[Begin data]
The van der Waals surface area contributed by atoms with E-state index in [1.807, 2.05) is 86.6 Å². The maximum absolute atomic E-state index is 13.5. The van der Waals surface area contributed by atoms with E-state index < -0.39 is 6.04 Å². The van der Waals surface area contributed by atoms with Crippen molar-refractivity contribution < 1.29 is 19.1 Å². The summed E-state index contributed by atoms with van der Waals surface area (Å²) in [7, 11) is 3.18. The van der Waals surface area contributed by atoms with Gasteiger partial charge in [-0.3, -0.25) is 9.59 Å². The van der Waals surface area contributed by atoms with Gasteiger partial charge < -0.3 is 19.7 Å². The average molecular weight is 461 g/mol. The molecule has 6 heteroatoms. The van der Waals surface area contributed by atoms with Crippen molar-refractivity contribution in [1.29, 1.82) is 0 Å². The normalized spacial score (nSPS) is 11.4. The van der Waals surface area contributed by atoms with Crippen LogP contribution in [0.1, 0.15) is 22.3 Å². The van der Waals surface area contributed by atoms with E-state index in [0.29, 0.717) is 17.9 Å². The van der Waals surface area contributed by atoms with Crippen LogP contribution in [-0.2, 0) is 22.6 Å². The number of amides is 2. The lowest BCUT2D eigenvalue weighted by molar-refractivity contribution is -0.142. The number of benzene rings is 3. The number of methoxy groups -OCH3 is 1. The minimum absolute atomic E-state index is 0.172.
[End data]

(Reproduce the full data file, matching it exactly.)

The van der Waals surface area contributed by atoms with E-state index in [1.807, 2.05) is 86.6 Å². The maximum absolute atomic E-state index is 13.5. The van der Waals surface area contributed by atoms with E-state index < -0.39 is 6.04 Å². The van der Waals surface area contributed by atoms with Crippen molar-refractivity contribution < 1.29 is 19.1 Å². The summed E-state index contributed by atoms with van der Waals surface area (Å²) in [7, 11) is 3.18. The van der Waals surface area contributed by atoms with Gasteiger partial charge in [-0.3, -0.25) is 9.59 Å². The van der Waals surface area contributed by atoms with Gasteiger partial charge < -0.3 is 19.7 Å². The average molecular weight is 461 g/mol. The molecule has 6 heteroatoms. The van der Waals surface area contributed by atoms with Crippen molar-refractivity contribution in [1.29, 1.82) is 0 Å². The normalized spacial score (nSPS) is 11.4. The van der Waals surface area contributed by atoms with Crippen LogP contribution in [0.1, 0.15) is 22.3 Å². The van der Waals surface area contributed by atoms with E-state index in [0.29, 0.717) is 17.9 Å². The van der Waals surface area contributed by atoms with Crippen LogP contribution in [-0.2, 0) is 22.6 Å². The number of amides is 2. The lowest BCUT2D eigenvalue weighted by molar-refractivity contribution is -0.142. The number of benzene rings is 3. The number of methoxy groups -OCH3 is 1. The minimum absolute atomic E-state index is 0.172.